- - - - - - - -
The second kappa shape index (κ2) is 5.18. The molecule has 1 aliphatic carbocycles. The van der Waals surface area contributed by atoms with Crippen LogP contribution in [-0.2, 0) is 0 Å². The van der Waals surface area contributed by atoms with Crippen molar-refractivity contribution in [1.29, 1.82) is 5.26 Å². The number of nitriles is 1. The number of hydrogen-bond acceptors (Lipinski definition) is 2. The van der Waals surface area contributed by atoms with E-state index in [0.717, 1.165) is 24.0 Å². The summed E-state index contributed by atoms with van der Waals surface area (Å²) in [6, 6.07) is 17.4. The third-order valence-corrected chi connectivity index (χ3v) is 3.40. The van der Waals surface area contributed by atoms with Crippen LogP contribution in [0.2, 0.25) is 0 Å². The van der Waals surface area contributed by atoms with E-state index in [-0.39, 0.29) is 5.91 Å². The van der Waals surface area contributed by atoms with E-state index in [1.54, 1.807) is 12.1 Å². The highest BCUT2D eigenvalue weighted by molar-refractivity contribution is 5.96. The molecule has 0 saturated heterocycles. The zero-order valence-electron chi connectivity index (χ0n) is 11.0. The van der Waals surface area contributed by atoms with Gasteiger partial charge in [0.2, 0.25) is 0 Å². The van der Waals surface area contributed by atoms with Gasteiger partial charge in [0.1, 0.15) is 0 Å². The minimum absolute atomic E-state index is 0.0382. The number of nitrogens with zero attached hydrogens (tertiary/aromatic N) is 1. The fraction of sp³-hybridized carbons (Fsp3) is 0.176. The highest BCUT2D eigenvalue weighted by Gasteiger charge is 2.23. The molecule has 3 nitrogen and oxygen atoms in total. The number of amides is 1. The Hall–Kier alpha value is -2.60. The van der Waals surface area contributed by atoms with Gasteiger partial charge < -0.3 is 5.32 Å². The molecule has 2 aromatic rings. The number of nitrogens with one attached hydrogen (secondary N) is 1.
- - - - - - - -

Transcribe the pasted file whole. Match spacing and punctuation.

The second kappa shape index (κ2) is 5.18. The molecule has 1 aliphatic carbocycles. The van der Waals surface area contributed by atoms with Crippen LogP contribution in [-0.2, 0) is 0 Å². The van der Waals surface area contributed by atoms with Crippen molar-refractivity contribution in [1.29, 1.82) is 5.26 Å². The number of nitriles is 1. The number of hydrogen-bond acceptors (Lipinski definition) is 2. The van der Waals surface area contributed by atoms with E-state index in [0.717, 1.165) is 24.0 Å². The summed E-state index contributed by atoms with van der Waals surface area (Å²) in [6, 6.07) is 17.4. The third-order valence-corrected chi connectivity index (χ3v) is 3.40. The van der Waals surface area contributed by atoms with Crippen LogP contribution in [0.2, 0.25) is 0 Å². The van der Waals surface area contributed by atoms with E-state index in [-0.39, 0.29) is 5.91 Å². The van der Waals surface area contributed by atoms with E-state index in [1.54, 1.807) is 12.1 Å². The highest BCUT2D eigenvalue weighted by molar-refractivity contribution is 5.96. The molecule has 0 saturated heterocycles. The zero-order valence-electron chi connectivity index (χ0n) is 11.0. The van der Waals surface area contributed by atoms with Gasteiger partial charge in [0.2, 0.25) is 0 Å². The van der Waals surface area contributed by atoms with Gasteiger partial charge in [0.1, 0.15) is 0 Å². The minimum absolute atomic E-state index is 0.0382. The number of nitrogens with zero attached hydrogens (tertiary/aromatic N) is 1. The fraction of sp³-hybridized carbons (Fsp3) is 0.176. The highest BCUT2D eigenvalue weighted by Gasteiger charge is 2.23. The molecule has 3 nitrogen and oxygen atoms in total. The number of amides is 1. The Hall–Kier alpha value is -2.60. The van der Waals surface area contributed by atoms with Gasteiger partial charge < -0.3 is 5.32 Å². The molecule has 2 aromatic rings. The number of nitrogens with one attached hydrogen (secondary N) is 1.